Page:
Documenta 14 Athens
Why Art Needs to Keep Engaging with the Social
Under the ambitious title "Learning from Athens", this year's Documenta tries to face up to the current state of crisis. In his review, our author Will Furtado unravels the curatorial flaws and unused potential of the exhibition.
8. May 2017
Greece has been going through the toughest crisis since the Second World War. Yet the moment it was announced that documenta 14 would take place both in Athens and its traditional home Kassel, Germany, expectations and anxieties flew through the roof in both countries. The Germans feared they’d lose documenta and the Greeks feared the prospect of another unsustainable event. With the title “Learning from Athens,” the artistic director made a point of wanting to engage with Greece as the symbol of the “global contemporary crisis” right from the start. “A great lesson is, there is no lesson; there is no master telling you what to do,” Adam Szymczyk revealed at the opening press conference. There was a great emphasis on the political and the practice of unlearning. At the end of his speech he even made reference to the NSU murders which seemed slightly out of place since there is no mention of them in the exhibitions. Nonetheless, there is a great deal to learn from Athens, not necessarily what to do but perhaps what not to do. There’s plenty at least to reflect on in terms of how art can engage with social issues, aesthetics, trial and error, logistics, and plain common sense in orchestrating an art event of such magnitude and ambition. Apart from some antagonistic graffiti in the streets, Athenians (Greeks and migrants) were very much open to visitors, shattering alarmist reports of a city in chaos.
In terms of the art shown, conceptually there are a few very strong choices. The main works are presented in four venues including the EMST National Museum of Contemporary Art. The other works and performances are scattered across town and often very difficult to find. Many of the works bear a strong political stance yet many lack the aesthetics to match the content. At the Conservatoire, Emeka Ogboh’s The Way Earthly Things Are Going (2017) occupies an amphitheater-like space with an eerie and touching mix of a real-time LED display of world stock indexes and a soundtrack that give it an almost religious air, thereby commenting on how we worship the markets. In the same venue, Theo Esthelu’s video Atlas Fractured (2018) has a strong visual language of superimposed faces that are equally striking and creepy but keep viewers intrigued throughout. Susan Hiller’s 20-minute video, The Last Silent Movie (2007-08), on the other hand is mostly black with white subtitles and carries immense poetry in the featured speeches in languages that are extinct or endangered.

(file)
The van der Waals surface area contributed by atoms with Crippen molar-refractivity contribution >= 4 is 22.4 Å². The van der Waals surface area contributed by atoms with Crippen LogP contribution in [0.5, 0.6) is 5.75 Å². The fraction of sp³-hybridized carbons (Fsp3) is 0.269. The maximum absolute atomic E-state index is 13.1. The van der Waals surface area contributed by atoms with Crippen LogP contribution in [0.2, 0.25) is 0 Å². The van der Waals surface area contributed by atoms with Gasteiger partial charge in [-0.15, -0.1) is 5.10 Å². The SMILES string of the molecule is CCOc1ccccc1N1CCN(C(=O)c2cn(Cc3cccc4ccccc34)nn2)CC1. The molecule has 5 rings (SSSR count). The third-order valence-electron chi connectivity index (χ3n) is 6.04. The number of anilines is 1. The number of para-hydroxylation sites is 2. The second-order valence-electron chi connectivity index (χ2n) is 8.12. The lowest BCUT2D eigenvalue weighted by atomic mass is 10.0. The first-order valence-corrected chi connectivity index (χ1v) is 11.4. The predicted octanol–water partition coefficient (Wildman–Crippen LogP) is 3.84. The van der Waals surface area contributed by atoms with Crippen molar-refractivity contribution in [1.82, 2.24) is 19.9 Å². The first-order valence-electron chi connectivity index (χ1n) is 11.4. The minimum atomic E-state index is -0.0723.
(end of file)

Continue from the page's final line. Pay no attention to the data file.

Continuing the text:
Indeed, the emphasis on giving a voice to peoples from remote places as well as to many not well-known artists can be seen throughout and is certainly one of the show’s strong points. Perhaps this is also due to the much needed input from the invited curator and SAVVY founder Bonaventure Ndikung. Another good example is Sami artist Joar Nango’s installation European Everything that recreates an indigenous setting as a chill-out area. It also included a riveting performance by Joseph from Greenland who rapped in his native language about Danish oppression. The EMST also features Olu Oguibe’s Biafra Time Capsule, a vitrine installation of documents, books, and magazines relating to the Nigerian Civil War. The work verges on the fetishization of information and, like in many other works at the documenta 14, this is to the detriment of aesthetic experimentation.